Get to Know the Shih Tzu: Little Lion Dog of Tibet

This dog of royalty doesn't mind mingling with commoners -- and even playing court jester!


First, the name is pronounced “Shee-zoo,” so quit pronouncing it wrong and snickering. It comes from the Chinese word for “little lion dog,” because they were bred to resemble lions depicted in ancient Buddhist art. True method actors, Shih Tzu act like little lions, with a king-of-the-world attitude. Although raised as royalty for centuries, like any good royal member, they’re willing to mingle with commoners and make your home their castle.

Here are some interesting facts about the Shih Tzu:

  • DNA analysis indicates the breed is one of the most ancient pure breeds in existence.
  • Nobody knows if the breed’s true country of origin is technically China or Tibet, so both countries can claim credit.
  • Small “Tibetan Lion Dogs” probably arrived in China during the Ch’ing Dynasty (1644-1662). In the late 1800s these dogs were interbred with Pekingese, Pugs and other Chinese dogs to create the Shih Tzu. The dogs were owned by royalty and pampered by servants. With the Communist revolution in China, the royal dogs were killed or taken as loot.

  • The wife of a Danish diplomat in China rescued a Shih Tzu named Leidza from sacrifice in a religious ceremony and brought her, along with several others, back to Norway, where she established the breed in Europe. Queen Maud of Norway acquired several and presented one named Choo-Choo as a gift to England’s Duchess of York, Elizabeth (the Queen Mother), bringing the breed to attention in England (although they were not the first Shih Tzu in England).
  • Several were imported into Europe in 1930 and were classified by the Kennel Club as Apsos. The breed was also called the chrysanthemum dog in England in the 1930s.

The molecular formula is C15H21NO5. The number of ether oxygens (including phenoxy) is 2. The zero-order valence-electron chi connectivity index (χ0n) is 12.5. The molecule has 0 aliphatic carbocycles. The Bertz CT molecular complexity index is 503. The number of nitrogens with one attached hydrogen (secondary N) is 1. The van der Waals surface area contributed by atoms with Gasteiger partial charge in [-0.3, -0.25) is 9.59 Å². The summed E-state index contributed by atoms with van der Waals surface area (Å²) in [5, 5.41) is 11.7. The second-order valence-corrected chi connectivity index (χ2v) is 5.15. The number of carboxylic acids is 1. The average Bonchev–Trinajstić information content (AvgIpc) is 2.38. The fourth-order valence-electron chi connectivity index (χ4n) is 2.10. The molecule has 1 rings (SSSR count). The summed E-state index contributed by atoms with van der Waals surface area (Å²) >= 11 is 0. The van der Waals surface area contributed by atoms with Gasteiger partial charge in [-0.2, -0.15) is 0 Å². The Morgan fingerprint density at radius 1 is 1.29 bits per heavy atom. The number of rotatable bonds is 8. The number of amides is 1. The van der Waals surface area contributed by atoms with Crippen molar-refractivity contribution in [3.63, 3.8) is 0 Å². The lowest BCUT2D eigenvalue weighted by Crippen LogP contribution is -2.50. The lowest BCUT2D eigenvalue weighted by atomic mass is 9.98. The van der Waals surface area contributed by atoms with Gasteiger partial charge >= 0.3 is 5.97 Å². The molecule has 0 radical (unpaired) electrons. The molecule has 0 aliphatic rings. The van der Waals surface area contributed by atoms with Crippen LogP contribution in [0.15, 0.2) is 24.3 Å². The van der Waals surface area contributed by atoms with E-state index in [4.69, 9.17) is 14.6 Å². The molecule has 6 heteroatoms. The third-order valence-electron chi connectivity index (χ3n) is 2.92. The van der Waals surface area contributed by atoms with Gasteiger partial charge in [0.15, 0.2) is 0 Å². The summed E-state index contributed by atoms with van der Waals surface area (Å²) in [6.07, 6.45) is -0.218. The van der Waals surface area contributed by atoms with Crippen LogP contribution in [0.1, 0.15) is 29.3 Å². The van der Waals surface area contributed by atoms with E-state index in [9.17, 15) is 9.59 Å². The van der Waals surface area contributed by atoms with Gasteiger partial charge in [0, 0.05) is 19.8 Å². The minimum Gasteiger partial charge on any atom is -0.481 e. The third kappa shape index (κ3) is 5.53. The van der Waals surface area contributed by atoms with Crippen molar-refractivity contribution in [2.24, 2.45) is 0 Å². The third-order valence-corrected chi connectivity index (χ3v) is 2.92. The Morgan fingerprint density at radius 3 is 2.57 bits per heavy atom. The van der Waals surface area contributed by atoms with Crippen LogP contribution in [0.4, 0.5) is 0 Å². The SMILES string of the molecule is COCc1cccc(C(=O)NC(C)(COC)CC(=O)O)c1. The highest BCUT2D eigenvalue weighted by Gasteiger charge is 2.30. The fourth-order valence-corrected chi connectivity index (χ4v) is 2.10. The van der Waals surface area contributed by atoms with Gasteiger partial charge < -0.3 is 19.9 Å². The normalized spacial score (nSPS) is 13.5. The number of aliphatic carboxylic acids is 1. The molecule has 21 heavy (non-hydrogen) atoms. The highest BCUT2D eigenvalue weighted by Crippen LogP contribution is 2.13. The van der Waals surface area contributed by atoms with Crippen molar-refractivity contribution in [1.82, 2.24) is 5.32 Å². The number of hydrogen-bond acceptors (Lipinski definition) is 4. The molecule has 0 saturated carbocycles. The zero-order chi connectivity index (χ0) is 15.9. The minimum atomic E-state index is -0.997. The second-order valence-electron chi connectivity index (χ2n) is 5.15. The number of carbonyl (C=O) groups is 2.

• Seven males and seven females make up the foundation stock of all modern Shih Tzu. One of these dogs was actually a Pekingese brought into the gene pool in the 1950s.

  • The first Shih Tzu came to America following World War II when soldiers returning from war brought them home. AKC recognized the breed in 1969. It soon grew to become one of most popular of all breeds in America.
  • Some people confuse the Shih Tzu with the Lhasa Apso, but the Shih Tzu is smaller and has a flatter face.
  • The Shih Tzu is actually a dwarf breed, sharing the same genetic mutation (called fgf4) found in Dachshunds and other short-legged breeds. A separate gene is responsible for the breed’s overall small size.
  • The Shih Tzu is also a brachycephalic breed, which means it has a short muzzle. This can cause breathing problems when exercising in hot weather.

  • A Shih Tzu has won the Toy group at the Westminster dog show three times, but has yet to win Best in Show there.
  • Owners include the Dowager Empress T’zu Hsi, the Dalai Lama, Queen Elizabeth, Bill Gates, Vidal Sassoon, Zsa Zsa Gabor, Phyllis Diller, Mariah Carey, Hanson, Jane Seymour and Nicole Richie. Former Spice Girl Geri Halliwell has the image of her Shih Tzu, Harry, beside her in Madame Tussauds wax museum in London.
  • The Shih Tzu is the 10th most popular AKC breed, about the same ranking it held a decade ago.

Do you own a Shih Tzu? Have you spent time with one? Let’s hear what you think about this fascinating breed in the comments! And if you have a favorite breed you’d like us to write about, let us know that, too!

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About the author: Caroline Coile is the author of 34 dog books, including the top-selling Barron’s Encyclopedia of Dog Breeds. She has written for various publications and is currently a columnist for AKC Family Dog. She shares her home with three naughty Salukis and one Jack Russell Terrier.

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